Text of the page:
The new ground still remaining

A review of 'A Place in the Sun'

A Place in the Sun

A Place in the Sun

by Lewis Warsh

Spuyten Duyvil 2010, 260 pages, $16 ISBN 9781933132716

Lewis Warsh's A Place in the Sun hopes to be called pulpy. It earns the title twice — with its breakneck story pacing and with its subjects (beautiful New York Russian women and the cops/criminals in their lives). The pulp angle on pace and structure is the far more interesting of the two. This is where the book genuinely succeeds, and where Warsh points to the new ground still remaining in experimental prose.

The collection winds through six stories. From story to story the subjects shift wildly, but the same pressures distill them all: rote storylines are forced through the excesses of their campy renderings to come back around to a new kind of clarity. 

In The Russians, a story that ticks through a half-dozen perspectives on New York immigrant life, a violent kitchen break-in binds the characters (named Eddie Perez Irene, Marina, and Ivan, and rendered flat as paper dolls). In Secrets, the melancholy of contemporary writing life is exaggerated, to excellent effect, playing off writing-program sexy-intrigue as a desperate cliché. Warsh pushes the cliche to noir-trope in its extremity:

People think I'm an attentive listener but the only reason I talk to them is to use what they say in my writing. … Maybe you'll recognize yourself in my stories, maybe not. Maybe everybody's stories are the same. Teeth. Everyone has problems with their teeth, but those aren't the stories I'm interested in.

The title story A Place in the Sun is especially surprising and wonderful. In hollow gossip-rag tones we walk through a love affair so overblown, it swells to fill its own Hollywood frame, and only Monty Clift and Liz Taylor could fit: “Elizabeth shared a room with her mother but Monty often coerced her to stay out late at night. They would sit on the wooden steps of the hotel and stare at the moon.”

As the stories progress, their exaggeration and commitment to surface could estrange the reader. But dream-cycle structures begin to coalesce and draw the stories together into a whole. A Place in the Sun is surprising to read, staying stubbornly flat while remaining compelling, refusing the easy routes of ironic mocking or deeper characterization and instead offering only a willingness to move forward with the reader. It is structure and experiment that carry the book, while noir signs float freely on the surface.

Still, the style is prominent and the way Warsh deploys details raises questions about how mysteries and noir so often shape the content of prose experiments (Joyelle McSweeney's Flet, Chris Kraus's Summer of Hate/Catt: Her Killer, all the way back to George Perec's La disparition). How do these tropes stay powerful? 

There is an element of wishful thinking, or willful sentiment, in the experimental noir retread. Consider the word “gumshoe,” an awkward relic, more apt in a book reviewers' critical air quotes than in reportage or sincere dialogue. The topic remains utterly relevant: the drama of characters living at the edges and the high energy potential of all cop encounters will keep fueling work for a long time to come (as they do in beautifully considered recent work such like Methland by Nick Reding, The Wagon by Martin Prieb, Another Bullshit Night in Suck City by Nick Flynn, the whole phenomenon of The Wire). But it’s the borrowing of style, not the interrogation of the subject matter that has become a mainstay of prose experiments. It's possible that there is a pragmatic reason for this transfer. Noir language offers a register that is already strange to a contemporary ear — expecting an outdated lexicon with its own cute idiomatic expressions, the reader's ear is primed for the stretched and pummeled language of experiment.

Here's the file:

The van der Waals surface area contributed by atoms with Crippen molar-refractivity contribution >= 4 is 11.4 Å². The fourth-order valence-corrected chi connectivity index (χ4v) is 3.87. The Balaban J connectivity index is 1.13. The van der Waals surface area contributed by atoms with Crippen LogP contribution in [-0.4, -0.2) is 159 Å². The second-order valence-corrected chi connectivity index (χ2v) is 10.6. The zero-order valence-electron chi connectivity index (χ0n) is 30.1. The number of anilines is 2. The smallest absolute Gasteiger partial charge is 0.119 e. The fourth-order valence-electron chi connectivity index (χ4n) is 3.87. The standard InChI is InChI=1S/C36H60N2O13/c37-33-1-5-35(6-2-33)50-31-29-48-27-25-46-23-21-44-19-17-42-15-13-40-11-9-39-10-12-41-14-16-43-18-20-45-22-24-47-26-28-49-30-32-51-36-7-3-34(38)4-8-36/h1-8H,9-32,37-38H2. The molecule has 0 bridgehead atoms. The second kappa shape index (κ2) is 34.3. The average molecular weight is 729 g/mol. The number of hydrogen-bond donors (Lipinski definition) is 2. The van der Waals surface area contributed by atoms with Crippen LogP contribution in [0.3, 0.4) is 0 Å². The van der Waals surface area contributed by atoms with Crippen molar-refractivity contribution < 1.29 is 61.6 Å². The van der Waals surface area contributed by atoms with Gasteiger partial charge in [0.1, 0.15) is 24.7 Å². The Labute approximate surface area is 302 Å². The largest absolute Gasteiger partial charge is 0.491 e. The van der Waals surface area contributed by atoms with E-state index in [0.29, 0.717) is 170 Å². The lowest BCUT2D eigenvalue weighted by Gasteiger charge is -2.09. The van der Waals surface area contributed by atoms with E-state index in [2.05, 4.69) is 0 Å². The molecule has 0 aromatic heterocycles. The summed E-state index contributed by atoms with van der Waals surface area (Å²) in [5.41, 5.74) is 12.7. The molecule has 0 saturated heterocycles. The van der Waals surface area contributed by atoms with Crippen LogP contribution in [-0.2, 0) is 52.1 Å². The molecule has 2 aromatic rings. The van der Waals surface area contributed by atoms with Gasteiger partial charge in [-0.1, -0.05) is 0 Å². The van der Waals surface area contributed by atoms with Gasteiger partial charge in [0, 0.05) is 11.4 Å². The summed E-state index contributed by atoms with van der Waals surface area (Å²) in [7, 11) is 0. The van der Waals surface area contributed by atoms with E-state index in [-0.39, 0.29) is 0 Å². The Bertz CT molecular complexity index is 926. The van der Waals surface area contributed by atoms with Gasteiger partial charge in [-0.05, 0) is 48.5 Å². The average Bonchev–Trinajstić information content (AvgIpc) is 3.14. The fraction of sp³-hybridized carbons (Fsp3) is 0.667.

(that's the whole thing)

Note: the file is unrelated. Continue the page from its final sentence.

But A Place in the Sun also points to the artifice — and silliness — of this heightened nostalgia. Our false familiarity always focuses on the memory of a universal draw. Force-styled fiction works on the kind of slipped memory used in pulp erotica images, proliferating now in band posters, vodka ads, and a Robert Downey Jr.'s Photoshop meme, poignant because this brand of paper-text erotica is long extinct. The ghost accessibility of noir tropes are likewise outdated for any primary use, but signal back to an awareness of a memory of their own styling — private eyes, tender cops, hardened lovely ladies, cabs, rain, fog. 

These conventions have outlasted their accuracy, but the narrative pull and pleasure of most genre pacing has not. So why do prose experiments so often borrow details and leave the pace? Why is the joy of attention, of being held by a text, a force so infrequently put to work in experimental fiction? A Place in the Sun asks to be used as a departure point for better manipulation of pace and absorption, even as it so enjoys its own surfaces.